3.7. Rehabilitation Counseling

This type of counseling mainly helps people with physical and emotional disabilities. The rehabilitation counselor teaches their clients ways to earn income and live life independently. The counselor evaluates the strengths and limitations of the client and then guides them towards leading an independent life.

3.8. Directive and Non-Directive Counseling

Directive counseling involves the counselor giving direct instructions to the clients. The counselor here directs the client to certain things. Under non-directive counseling, the counselor observes the client’s behavior, actions, and attitude instead of giving direct instructions. If the client does something wrong, the counselor comes to their rescue and helps them realize where they were wrong.

4. Conclusion

The above-mentioned are just a few types of counseling. There are many other types of counseling. With the increasing need for counseling and the advancement of technology, we now, along with face-to-face counseling, can also have online counseling sessions.

Online counseling has the perks of being accessible, convenient, and anonymous. Though all types of counseling are equally important, their basic aim is to help one lead a healthier and happier life.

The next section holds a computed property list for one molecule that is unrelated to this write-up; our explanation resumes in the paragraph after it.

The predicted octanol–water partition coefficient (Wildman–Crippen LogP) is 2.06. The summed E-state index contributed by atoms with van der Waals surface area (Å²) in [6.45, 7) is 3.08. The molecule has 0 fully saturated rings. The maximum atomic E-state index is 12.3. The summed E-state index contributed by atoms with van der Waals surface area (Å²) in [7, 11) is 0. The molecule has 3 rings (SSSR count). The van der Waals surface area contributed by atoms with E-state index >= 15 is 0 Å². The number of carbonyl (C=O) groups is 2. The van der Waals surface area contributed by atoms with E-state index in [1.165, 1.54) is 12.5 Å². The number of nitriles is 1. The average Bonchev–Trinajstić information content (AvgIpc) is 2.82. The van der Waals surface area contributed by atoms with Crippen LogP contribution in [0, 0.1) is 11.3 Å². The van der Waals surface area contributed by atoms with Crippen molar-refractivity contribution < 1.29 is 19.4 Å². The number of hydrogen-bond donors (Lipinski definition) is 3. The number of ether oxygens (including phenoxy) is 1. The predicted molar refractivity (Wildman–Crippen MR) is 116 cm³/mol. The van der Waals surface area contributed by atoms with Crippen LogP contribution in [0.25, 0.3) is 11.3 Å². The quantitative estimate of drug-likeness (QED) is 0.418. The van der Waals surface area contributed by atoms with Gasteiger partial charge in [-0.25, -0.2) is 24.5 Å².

Are Americans Open To Counseling
Icy Health
  1. Corrigan, Patrick W., and Abigail Wassel. “Understanding and influencing the stigma of mental illness.” Journal of psychosocial nursing and mental health services 46.1 (2008): 42-48. ↩︎
  2. Kirmayer, Laurence J. “Cultural variations in the response to psychiatric disorders and emotional distress.” Social Science & Medicine 29.3 (1989): 327-339. ↩︎
  3. Oguoma, Stanley Ikechukwu, et al. “An expert system for diagnosis and treatment of mental ailment.” Open access library journal 7.4 (2020): 1-22. ↩︎
  4. Davidson, J. R. T. “Trauma: the impact of post-traumatic stress disorder.” Journal of Psychopharmacology 14.2_suppl1 (2000): S5-S12. ↩︎
  5. McCluskey, Cynthia Perez, Timothy S. Bynum, and Justin W. Patchin. “Reducing chronic absenteeism: An assessment of an early truancy initiative.” Crime & Delinquency 50.2 (2004): 214-234. ↩︎

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Shivangi Somani